The resin markets were a bit busier in the second-to-last trading week of the year, as suppliers looked to move moderate volumes of railcars ahead of the holidays and year-end. Processors, who have seen a reduced number of spot offers during December, bought much of the well-priced resin that was offered, and some sought to build a buffer for the beginning of January when availability is expected to be tight, as producers will again push price increases, according to plastics spot-trading platform, The Plastics Exchange (TPE).
Energy markets moved in opposite directions, widening the crude oil : natural gas price ratio to a record of 31.7:1. February crude oil futures fully reversed the previous week's results, regaining $5.93/bbl to end the week at $99.68/bbl. February natural gas prices slid further, dropping another $0.027/mmBtu to close the week at $3.147/mmBtu.
Ethylene's spot market saw strength last week even though all Gulf crackers were fully operational. Ethylene for December delivery changed hands several times at $0.52/lb, up more than a penny for the week. Material for January delivery was priced with more than a penny premium over that for prompt delivery. Ethane prices were steady at $0.79/gal, widening already healthy margins for ethylene production.
Polyethylene's (PE) market saw some increased activity, but was still relatively subdued, as many market participants were gone on holiday break. Average spot PE prices slid a penny; however, they remain at least $0.01/lb higher from month ago levels. Producers have not moved off their intent to implement a $0.05/lb price increase for December PE contracts, although a number of generic prime railcars sold last week at levels about equal to those in late November, causing some to think contracts could ultimately roll steady. Supplies are reduced throughout the chain, so producers will give it another go in January.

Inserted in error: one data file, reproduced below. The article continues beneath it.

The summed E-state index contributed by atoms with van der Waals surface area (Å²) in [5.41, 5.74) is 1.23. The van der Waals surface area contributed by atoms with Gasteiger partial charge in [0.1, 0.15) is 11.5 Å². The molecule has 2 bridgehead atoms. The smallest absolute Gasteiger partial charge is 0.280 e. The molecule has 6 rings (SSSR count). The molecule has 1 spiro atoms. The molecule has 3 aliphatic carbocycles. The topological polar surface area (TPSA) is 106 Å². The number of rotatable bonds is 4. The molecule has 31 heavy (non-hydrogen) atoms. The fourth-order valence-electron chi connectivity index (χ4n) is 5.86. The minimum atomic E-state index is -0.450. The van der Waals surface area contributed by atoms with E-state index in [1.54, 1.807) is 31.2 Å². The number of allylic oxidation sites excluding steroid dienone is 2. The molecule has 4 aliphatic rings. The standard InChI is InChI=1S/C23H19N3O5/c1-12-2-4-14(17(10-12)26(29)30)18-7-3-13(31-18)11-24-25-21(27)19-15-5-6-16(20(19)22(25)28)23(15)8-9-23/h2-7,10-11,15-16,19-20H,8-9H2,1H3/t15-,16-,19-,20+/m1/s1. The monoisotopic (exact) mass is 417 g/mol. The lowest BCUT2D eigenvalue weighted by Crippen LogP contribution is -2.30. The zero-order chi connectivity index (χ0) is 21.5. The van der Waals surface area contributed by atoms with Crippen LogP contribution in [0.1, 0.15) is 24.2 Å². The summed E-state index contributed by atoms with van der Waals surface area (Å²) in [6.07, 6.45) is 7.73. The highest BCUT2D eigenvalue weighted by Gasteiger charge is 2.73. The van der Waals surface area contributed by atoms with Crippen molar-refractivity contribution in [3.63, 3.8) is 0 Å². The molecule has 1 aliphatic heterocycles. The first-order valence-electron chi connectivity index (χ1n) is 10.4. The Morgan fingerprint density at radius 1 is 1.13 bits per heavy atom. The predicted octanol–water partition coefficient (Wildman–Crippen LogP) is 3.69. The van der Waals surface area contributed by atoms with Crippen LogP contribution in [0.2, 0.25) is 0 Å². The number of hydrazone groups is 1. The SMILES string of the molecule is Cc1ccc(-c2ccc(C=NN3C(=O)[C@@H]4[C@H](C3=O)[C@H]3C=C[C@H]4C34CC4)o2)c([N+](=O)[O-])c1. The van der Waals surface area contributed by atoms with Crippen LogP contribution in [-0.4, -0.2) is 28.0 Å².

Propylene's spot market remained under pressure. Although refinery grade propylene (RGP) prices were only steady at $0.385/lb, it was still the lowest price in 18 months. After several weeks of lower offers but no transactions, polymer grade propylene (PGP) finally traded in the spot market at $0.54/lb. This deal was done $0.035/lb below the last trade seen at the beginning of the month and $0.02/lb under December contracts, which at $0.56/lb were down $0.02/lb from November.
Polypropylene's (PP) spot market was a little softer, as average prices slipped $0.01/lb, erasing the small gain garnered at the beginning of the month. December PP contracts settled down $0.02/lb, bringing 4th quarter relief to $0.22/lb. There are some special opportunities popping up in the marketplace, according to TPE CEO Michael Greenberg, but they are mostly for offgrade priced at a nice discount. Although feedstocks for the first quarter of 2012 are still priced above spot, weakness in the propylene market has dragged the entire forward curve lower, reducing the likelihood of a serious price pop in January. Still, overall supplies are generally tight so the spot market could regain some relative strength as buyers re-enter the market in the New Year.
Final thought from TPE's Michael Greenberg
December has been a fairly quiet month, there have been spurts of activity, but the overall theme has been towards a reduction of inventory throughout the supply chain. December PP contracts dropped 2-cents; PE producers are still trying to get their nickel increase late in the month, even though spot is up just a penny in December and a major consultancy has called the market flat. Barring any surprises during the last week of the year, the market should sail quietly into 2012 just to be met again by another attempt to increase resin prices.